- Author : Yoru Sumino
- Publisher : Seven Seas Entertainment
- Genre : Drama, Light Novels, Supernatural
- Published : April 2020
In life, everything must be balanced. There is always a good for every bad. On the other hand, there is always a bad for every good. The world is not so kind to allow us to only have wonderful fun dreams at night. There will also be days when we will be haunted by the darkest, scariest nightmares our imaginations can muster. Usually, these bad bad dreams feature heinous evil creatures like monsters and fears. But, imagine living a life wherein we are living in that very nightmare. Oh, but this time, we aren’t the victims of the haunt, rather, we’re the ones doing the haunting. Think it’d be fun? Well, At Night, I Become a Monster tells otherwise.
As they say, everybody has some sort of skeleton stowed away in their closets. For high school student Adachi, he is that “skeleton”. Even though he seems rather normal during the day, everything changes, quite literally, during the night. Once the sun takes its slumber, Adachi grows multiple eyes and a hell lot of legs. By now, we've been thinking whether or not he’s the bad, scary multiple eyed and legged monster or the good main character. Well, even Adachi has no answer for that since he hasn’t seen himself. He only knows how it feels, so there’s a bit of a lack of information. But by how he describes himself -- he even cries black tears! -- he’s pretty daunting.
1. Absolute Written Masterpiece
Yoru Sumino’s At Night, I Become a Monster is a literary masterpiece. A downside we’ve noticed in reading light novels is the abandonment of form. There are a dozen light novels in the market that mainly focus on eye-catching themes, catchy titles, and even trendy plots. In pursuit of this new story that would sell, however, comes the price of abandoning the art of storytelling. At Night, I Become a Monster is one of those novels that focuses on everything. The way of storytelling hooks us, the readers, in a vivid live show. Each detail is very well described to the point that we can easily visualize the scene in our minds, and hey, we haven’t even started talking about the plot yet.
2. Shows The Disparity of The Human Psyche
So, Adachi has become a monster. For some reason, he easily accepts his new fate like it was as simple as adopting a new pet or something. After a few weeks of exploring his new state, he finally got accustomed to it. On a fateful night, he unfortunately left his homework inside his classroom. He then sneaked out of his house and into the school in the middle of the night. However, he had another discovery during that night -- his classmate, Yano. Yano is that outcast that the class unanimously decided to ignore or torment. As time grew, monster Adachi and Yano became quite close during the night. But when human Adachi meets Yano during the day, he continues to ignore her as he usually does. Yes, that’s even when he felt quite protective of her during the night.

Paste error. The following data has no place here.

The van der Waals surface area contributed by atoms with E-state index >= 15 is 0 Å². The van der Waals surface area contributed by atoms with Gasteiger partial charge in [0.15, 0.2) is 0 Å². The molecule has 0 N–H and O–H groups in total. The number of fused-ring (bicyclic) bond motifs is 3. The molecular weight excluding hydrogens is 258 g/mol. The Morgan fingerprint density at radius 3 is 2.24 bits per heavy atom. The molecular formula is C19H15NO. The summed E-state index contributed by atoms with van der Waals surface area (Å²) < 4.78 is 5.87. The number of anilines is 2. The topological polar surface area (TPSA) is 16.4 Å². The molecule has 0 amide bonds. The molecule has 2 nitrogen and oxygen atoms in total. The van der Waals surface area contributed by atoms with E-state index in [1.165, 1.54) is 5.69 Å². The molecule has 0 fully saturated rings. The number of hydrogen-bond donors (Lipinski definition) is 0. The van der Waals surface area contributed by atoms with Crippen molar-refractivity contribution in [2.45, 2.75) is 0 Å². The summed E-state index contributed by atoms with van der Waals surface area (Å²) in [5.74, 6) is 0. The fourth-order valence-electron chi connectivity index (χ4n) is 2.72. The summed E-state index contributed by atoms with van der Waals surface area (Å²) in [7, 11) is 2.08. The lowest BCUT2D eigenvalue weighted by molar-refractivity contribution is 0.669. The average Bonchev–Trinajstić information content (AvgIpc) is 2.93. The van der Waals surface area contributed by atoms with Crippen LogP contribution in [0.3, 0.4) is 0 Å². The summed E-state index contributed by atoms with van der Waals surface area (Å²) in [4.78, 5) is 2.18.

1. Trigger Warning: Bullying
First and foremost, bullying sucks! We are aware that there are a lot of people out there who could be triggered by bullying themes, as well as psychological torture. Before we even delve into that part of the story, please close this article or drop this novel.
Yano somehow got into the bad side of the school’s more influential students. As such, she usually gets treated like trash and gets a lot of bullying. Not only that, the whole class joins in this ostracization like some sort of high school cult. That includes our monster protagonist, Adachi. Even though the novel did an amazing job portraying character development, as well as Adachi’s maturation, it also delves into how a friend could easily take part in bullying. In fact, turning a blind eye in itself is bullying.
At Night, I Become a Monster is an undeniable masterpiece that should be appreciated. It doesn’t cut corners in terms of storytelling, plot, description, and character development. This novel gives us a terrifying, but unique kind of haunting. It does not give us terror by providing graphic haunting creatures, rather, it makes us realize that humans and our behaviors are the true horrors.